All kinds of substances that have expired and become harmful to nature as a result of people's social and economic activities are called waste. Materials such as cardboard, glass, metal, plastic textiles can be classified as waste. Reuse of waste can only be achieved by recycling. Recycling is the conversion of these wastes, which can be reused, into a second raw material by subjecting them to physical or chemical processes. The aim of recycling is to prevent excessive use of resources, to separate wastes at their sources and to reduce the amount of waste garbage.
The rapidly changing fashion sense, increasing demands, as well as branding efforts require very serious strategic planning and sustainable production behind it. Worry about not being able to meet the demands of the resources, if the increase in energy and other production costs is supported by sustainable techniques, it creates a comfort zone for the continuity of the businesses. While resource efficiency is targeted in sustainable agriculture and irrigation models for cotton, recycling should be targeted for the non-consumable part.
Recycled cotton is called regenerated cotton.
Textile recycling is produced from two main sources:
- Pre-Consumption:Contains residues of yarn and fabric by-products (Pre Customer)
- Post-Consumption:Includes clothing, upholstery, towels, household items to be repurposed (Post Consumer)
Pre-consumption wastes are industrial wastes, and they are much easier to collect and classify in terms of color and mixing ratios than post-consumption wastes. Categorizing post-consumption waste requires much more organized sorting.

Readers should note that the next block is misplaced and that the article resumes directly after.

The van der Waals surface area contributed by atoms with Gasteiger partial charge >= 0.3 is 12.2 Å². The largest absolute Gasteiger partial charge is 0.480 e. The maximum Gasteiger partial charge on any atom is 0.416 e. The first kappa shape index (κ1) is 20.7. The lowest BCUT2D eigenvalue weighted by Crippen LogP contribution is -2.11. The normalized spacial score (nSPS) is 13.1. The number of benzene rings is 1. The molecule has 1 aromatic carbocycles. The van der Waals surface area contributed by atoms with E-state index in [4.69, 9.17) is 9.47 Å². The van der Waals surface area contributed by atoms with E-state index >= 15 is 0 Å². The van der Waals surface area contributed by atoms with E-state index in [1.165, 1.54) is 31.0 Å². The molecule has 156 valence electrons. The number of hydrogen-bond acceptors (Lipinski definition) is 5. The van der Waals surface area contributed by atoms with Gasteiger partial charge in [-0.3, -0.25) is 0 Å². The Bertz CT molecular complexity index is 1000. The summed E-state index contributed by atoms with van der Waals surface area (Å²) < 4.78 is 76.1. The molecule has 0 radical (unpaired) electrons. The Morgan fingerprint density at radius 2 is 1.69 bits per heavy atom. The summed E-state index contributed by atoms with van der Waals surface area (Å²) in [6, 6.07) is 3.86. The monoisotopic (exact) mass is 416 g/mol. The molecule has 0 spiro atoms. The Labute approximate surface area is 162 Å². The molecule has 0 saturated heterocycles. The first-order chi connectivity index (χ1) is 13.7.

Cotton Recycling is a mechanical process by first separating textile wastes into yarns and then into fibers. It is aimed to reach the optimum value without harming the fiber length and quality.
- Recycled cotton continues to serve humanity in many different products such as insulation, felt, mop, rags and filling, as well as regenerated yarn.
- The recycling process can save many products from going to waste. During the production of traditional textile products, the average waste of cotton is 45%.
- The amount of energy, water and dye used can be reduced by using a previously processed product. Savings are achieved by balancing the production of new materials. The yarns have already been dyed, as recycled cotton yarns are most often obtained from pre-consumption textile scraps sorted by colour.
- CO2 and fossil fuel emissions can be reduced by using available materials.